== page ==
Collection: St. Madeleine Sophie Barat
ARTIST: Julie Lonneman
On November 21, 1800, Madeleine Sophie and three others consecrated their lives to God in the Society of the Sacred Heart. In this act, they committed themselves to a way of life that would be both contemplative and active, deeply rooted in prayer and devoted to the service of others in union with Jesus through the power of his Spirit.
In the aftermath of the French Revolution, Madeleine Sophie saw the education of women as the primary means by which the Society would enable others to come to know God’s love and be empowered to bring about social change within their particular areas of influence. Gradually, she opened schools throughout France and Europe. In 1818, Mother Barat sent Philippine Duchesne to North America. From St. Charles, Missouri, the Society spread through the United States, Canada, the Antilles, Mexico and South America.
“If I had my life to live over again, I would seek to live in complete openness to the Holy Spirit.”
–Saint Madeleine Sophie Barat
Her feast day is May 25.
The legacy of Madeleine Sophie Barat can be found in the more than 100 schools operated by her Society of the Sacred Heart, institutions known for the quality of the education made available to the young.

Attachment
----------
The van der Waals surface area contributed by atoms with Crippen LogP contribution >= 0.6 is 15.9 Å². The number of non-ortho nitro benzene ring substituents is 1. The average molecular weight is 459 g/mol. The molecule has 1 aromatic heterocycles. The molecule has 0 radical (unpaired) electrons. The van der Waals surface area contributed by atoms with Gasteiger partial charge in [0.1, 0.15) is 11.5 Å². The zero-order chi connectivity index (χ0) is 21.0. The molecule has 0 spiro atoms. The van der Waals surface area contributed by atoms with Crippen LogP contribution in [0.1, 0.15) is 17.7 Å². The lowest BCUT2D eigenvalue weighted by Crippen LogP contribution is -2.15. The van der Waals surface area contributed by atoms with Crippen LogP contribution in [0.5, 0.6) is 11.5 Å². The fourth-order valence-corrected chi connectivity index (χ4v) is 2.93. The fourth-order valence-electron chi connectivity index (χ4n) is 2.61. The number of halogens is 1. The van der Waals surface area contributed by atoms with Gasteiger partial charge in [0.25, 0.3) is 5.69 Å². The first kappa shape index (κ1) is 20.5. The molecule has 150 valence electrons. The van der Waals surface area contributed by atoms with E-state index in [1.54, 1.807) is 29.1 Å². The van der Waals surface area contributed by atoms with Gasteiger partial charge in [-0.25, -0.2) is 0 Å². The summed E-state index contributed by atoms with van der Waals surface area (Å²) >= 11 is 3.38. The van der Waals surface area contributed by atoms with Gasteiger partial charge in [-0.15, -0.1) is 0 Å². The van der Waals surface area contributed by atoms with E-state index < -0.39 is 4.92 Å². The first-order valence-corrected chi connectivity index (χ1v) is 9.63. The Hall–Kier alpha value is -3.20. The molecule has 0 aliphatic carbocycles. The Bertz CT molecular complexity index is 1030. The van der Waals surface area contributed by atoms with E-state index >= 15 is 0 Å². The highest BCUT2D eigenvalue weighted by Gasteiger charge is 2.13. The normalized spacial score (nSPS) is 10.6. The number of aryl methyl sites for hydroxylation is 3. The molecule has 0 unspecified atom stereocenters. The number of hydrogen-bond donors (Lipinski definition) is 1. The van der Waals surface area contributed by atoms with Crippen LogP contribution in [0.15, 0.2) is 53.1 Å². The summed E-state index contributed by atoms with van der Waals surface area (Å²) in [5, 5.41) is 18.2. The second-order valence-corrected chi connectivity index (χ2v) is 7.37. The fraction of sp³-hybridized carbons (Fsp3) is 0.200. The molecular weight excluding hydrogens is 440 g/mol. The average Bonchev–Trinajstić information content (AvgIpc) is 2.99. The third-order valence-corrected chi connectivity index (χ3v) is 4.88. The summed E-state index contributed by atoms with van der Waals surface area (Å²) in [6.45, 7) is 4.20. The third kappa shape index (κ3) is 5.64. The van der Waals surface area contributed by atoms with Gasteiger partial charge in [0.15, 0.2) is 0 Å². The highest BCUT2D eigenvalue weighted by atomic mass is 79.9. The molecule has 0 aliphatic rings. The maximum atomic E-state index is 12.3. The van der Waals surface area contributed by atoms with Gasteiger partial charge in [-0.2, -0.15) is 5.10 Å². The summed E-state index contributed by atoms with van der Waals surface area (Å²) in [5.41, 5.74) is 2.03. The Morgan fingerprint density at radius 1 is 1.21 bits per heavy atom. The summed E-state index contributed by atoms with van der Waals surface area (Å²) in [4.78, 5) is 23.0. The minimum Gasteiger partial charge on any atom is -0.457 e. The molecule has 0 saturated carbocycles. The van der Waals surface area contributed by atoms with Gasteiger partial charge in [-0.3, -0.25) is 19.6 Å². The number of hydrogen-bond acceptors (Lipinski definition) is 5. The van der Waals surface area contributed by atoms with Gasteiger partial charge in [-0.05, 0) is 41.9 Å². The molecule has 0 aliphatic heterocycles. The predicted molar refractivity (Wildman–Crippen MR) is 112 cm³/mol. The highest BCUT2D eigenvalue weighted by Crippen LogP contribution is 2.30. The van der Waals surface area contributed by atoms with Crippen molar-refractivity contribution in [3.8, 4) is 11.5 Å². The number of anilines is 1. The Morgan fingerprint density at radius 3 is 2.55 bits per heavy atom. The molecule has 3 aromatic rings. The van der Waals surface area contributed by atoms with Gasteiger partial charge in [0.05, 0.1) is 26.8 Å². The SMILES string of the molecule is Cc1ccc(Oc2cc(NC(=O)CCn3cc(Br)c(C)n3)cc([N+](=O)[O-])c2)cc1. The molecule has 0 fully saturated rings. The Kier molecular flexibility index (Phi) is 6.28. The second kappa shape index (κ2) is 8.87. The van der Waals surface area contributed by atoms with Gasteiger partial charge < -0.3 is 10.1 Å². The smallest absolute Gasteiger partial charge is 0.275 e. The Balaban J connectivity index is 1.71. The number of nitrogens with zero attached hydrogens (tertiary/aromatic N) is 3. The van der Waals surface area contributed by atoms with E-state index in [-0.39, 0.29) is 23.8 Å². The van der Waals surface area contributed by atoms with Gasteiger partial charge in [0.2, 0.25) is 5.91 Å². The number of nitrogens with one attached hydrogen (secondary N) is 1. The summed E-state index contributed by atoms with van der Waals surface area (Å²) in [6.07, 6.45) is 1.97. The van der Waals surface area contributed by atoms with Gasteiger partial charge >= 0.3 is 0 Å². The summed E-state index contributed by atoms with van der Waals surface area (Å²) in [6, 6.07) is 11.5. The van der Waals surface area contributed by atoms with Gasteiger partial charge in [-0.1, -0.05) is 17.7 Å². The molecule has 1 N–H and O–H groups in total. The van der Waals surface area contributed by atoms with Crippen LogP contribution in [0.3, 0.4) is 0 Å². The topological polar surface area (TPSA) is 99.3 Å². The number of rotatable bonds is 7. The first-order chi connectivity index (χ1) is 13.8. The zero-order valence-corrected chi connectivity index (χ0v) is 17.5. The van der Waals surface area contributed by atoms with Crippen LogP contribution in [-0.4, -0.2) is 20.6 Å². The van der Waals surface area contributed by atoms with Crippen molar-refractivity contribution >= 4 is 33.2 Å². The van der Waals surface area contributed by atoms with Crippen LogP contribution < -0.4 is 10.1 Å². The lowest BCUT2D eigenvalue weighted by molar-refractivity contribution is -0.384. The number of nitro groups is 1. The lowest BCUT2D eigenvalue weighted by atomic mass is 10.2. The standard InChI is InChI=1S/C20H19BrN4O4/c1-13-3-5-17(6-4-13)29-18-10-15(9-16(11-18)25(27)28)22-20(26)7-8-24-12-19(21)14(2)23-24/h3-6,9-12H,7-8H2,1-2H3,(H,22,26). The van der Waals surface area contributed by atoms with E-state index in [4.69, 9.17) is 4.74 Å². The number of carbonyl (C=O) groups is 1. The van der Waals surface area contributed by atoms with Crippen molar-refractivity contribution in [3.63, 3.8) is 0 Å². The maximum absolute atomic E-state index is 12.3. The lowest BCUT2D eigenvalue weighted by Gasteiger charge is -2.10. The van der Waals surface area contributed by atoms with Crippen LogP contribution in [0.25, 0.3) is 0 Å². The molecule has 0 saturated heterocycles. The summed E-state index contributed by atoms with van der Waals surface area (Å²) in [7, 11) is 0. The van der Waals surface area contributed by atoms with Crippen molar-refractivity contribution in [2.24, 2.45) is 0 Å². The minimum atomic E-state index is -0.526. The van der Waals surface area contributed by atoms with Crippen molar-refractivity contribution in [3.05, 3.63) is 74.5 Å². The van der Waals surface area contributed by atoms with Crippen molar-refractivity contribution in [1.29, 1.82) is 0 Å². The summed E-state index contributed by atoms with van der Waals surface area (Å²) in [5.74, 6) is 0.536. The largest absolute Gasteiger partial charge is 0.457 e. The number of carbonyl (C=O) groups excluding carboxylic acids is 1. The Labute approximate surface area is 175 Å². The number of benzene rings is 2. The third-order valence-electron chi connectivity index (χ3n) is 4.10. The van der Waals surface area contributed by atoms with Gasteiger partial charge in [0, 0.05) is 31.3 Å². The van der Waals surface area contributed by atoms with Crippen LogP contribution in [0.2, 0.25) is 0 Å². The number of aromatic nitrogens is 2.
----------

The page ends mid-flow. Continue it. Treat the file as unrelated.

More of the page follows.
Sophie herself received an extensive education, thanks to her brother Louis, 11 years older and her godfather at baptism. Himself a seminarian, Louis decided that his younger sister would likewise learn Latin, Greek, history, physics and mathematics—always without interruption and with a minimum of companionship. By age 15, she had received a thorough exposure to the Bible, the teachings of the Fathers of the Church and theology. Despite the oppressive regime Louis imposed, young Sophie thrived and developed a genuine love of learning.
Meanwhile, this was the time of the French Revolution and of the suppression of Christian schools. The education of young girls was in a troubled state. Sophie, who had discerned a call to the religious life, was persuaded to become a teacher. She founded the Society of the Sacred Heart, which focused on schools for the poor as well as boarding schools for young women of means. Today, co-ed Sacred Heart schools also can be found, along with schools exclusively for boys.
In 1826, her Society of the Sacred Heart received formal papal approval. By then she had served as superior at a number of convents. In 1865, she was stricken with paralysis; she died that year on the feast of the Ascension.